Gulf of Mexico

Once clear of Venice inlet we set course for the channel entrance for Key West, some 132 nautical miles (NM). There was two swells running, a long period big one from the SW and a shorter and smaller one from the north. Once we set course Kapowai started to roll so on went the stabilisers, no more rolling.

We cleared Venice just after 1300 so had an overnight passage to Key West. There was very little wind, at 1300 RPM and 7 GPH we did an easy 8 knots.  The sea was glassy with a lot of seaweed debris. Fish jumping all over and dolphins in sight most of the time. One group of 5 bow wave surfed for over 30 minutes. As it darkened we took it in turns to have a couple of hours kip. Once dark we were treated to a spectacular lightning show from over the southern Keys.

Next morning we had breakfast and prepared to arrive at Key West.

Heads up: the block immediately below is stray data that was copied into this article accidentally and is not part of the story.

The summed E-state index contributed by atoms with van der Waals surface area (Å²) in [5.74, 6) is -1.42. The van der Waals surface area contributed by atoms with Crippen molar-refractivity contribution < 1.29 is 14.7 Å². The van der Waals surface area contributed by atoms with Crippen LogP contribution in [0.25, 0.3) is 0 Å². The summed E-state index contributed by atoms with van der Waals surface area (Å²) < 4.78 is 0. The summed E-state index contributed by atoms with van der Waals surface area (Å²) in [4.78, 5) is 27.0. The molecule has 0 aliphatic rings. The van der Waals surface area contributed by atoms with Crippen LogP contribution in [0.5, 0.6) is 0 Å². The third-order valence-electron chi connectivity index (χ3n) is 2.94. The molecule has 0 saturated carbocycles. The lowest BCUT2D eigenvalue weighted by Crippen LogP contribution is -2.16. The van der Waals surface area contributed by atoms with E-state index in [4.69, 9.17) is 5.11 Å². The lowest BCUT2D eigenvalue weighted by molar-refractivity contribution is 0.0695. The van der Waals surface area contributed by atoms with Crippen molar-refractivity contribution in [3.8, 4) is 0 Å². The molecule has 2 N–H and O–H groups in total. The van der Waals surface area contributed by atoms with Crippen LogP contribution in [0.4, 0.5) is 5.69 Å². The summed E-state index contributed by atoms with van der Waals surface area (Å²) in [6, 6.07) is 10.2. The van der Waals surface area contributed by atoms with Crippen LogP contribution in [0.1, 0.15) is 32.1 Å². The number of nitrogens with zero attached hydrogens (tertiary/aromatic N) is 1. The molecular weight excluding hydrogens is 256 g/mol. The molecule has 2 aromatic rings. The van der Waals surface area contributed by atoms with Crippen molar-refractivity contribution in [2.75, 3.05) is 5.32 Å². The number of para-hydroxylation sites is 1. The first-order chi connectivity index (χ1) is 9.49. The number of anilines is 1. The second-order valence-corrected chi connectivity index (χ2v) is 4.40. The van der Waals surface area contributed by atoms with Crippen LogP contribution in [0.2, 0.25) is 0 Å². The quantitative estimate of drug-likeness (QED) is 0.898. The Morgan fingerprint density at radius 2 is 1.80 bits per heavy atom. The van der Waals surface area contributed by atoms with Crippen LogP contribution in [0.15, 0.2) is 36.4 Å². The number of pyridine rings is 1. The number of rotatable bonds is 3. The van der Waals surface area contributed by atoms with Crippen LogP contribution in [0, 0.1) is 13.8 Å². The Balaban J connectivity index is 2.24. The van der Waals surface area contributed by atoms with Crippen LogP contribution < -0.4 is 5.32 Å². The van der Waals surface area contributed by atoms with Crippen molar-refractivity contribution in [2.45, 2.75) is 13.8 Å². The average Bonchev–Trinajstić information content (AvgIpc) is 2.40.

After bunkering it was time to leave Longboat Key Moorings, they have looked after her for over 15 months, 4 of them as Kapowai. A good team who kept her clean, checked her over and dived on her twice a month. Friendly and helpful.

The passes to the sea being a bit tricky, due to shifting sandbars, we needed to go about 20 odd miles to the south and go out to sea through the Venice inlet which is always maintained at 8ft.

Out of the channel is very shallow in places, you have to keep a watch for sea life an in a lot of places slow down to ‘no wake’. Plus 4 bridges.

Otherwise it is fun, lots of boats, nice houses, Ospreys nesting on navigation markers and the occasional challenge like bridges that only one side opens.

Here are some photos, in no particular order. Unfortunately the photographer spent more time looking than snapping although there was one time when I reached for the last biscuit.